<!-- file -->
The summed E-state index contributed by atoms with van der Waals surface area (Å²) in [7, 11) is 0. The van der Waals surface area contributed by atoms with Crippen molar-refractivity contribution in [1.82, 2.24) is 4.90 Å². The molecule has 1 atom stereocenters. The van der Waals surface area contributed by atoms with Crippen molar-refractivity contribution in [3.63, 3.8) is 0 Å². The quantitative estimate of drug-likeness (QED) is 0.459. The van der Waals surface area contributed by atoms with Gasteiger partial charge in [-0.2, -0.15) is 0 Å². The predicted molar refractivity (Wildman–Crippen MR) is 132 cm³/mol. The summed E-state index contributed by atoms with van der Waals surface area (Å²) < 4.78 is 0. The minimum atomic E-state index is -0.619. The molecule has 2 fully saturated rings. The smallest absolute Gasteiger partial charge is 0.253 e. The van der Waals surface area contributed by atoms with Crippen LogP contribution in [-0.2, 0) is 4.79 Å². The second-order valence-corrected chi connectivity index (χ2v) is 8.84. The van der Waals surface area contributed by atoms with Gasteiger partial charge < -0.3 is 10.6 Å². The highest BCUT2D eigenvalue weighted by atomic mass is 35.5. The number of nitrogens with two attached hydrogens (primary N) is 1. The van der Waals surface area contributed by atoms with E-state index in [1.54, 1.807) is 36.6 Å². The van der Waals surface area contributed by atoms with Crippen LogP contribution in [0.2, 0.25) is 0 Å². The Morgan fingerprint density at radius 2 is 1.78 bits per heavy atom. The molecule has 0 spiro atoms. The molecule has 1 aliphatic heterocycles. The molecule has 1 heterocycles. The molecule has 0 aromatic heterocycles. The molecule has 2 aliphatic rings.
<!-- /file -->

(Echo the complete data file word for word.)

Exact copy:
The summed E-state index contributed by atoms with van der Waals surface area (Å²) in [7, 11) is 0. The van der Waals surface area contributed by atoms with Crippen molar-refractivity contribution in [1.82, 2.24) is 4.90 Å². The molecule has 1 atom stereocenters. The van der Waals surface area contributed by atoms with Crippen molar-refractivity contribution in [3.63, 3.8) is 0 Å². The quantitative estimate of drug-likeness (QED) is 0.459. The van der Waals surface area contributed by atoms with Gasteiger partial charge in [-0.2, -0.15) is 0 Å². The predicted molar refractivity (Wildman–Crippen MR) is 132 cm³/mol. The summed E-state index contributed by atoms with van der Waals surface area (Å²) < 4.78 is 0. The minimum atomic E-state index is -0.619. The molecule has 2 fully saturated rings. The smallest absolute Gasteiger partial charge is 0.253 e. The van der Waals surface area contributed by atoms with Crippen LogP contribution in [-0.2, 0) is 4.79 Å². The second-order valence-corrected chi connectivity index (χ2v) is 8.84. The van der Waals surface area contributed by atoms with Gasteiger partial charge < -0.3 is 10.6 Å². The highest BCUT2D eigenvalue weighted by atomic mass is 35.5. The number of nitrogens with two attached hydrogens (primary N) is 1. The van der Waals surface area contributed by atoms with E-state index in [1.54, 1.807) is 36.6 Å². The van der Waals surface area contributed by atoms with Crippen LogP contribution in [0.2, 0.25) is 0 Å². The Morgan fingerprint density at radius 2 is 1.78 bits per heavy atom. The molecule has 0 spiro atoms. The molecule has 1 aliphatic heterocycles. The molecule has 1 heterocycles. The molecule has 0 aromatic heterocycles. The molecule has 2 aliphatic rings.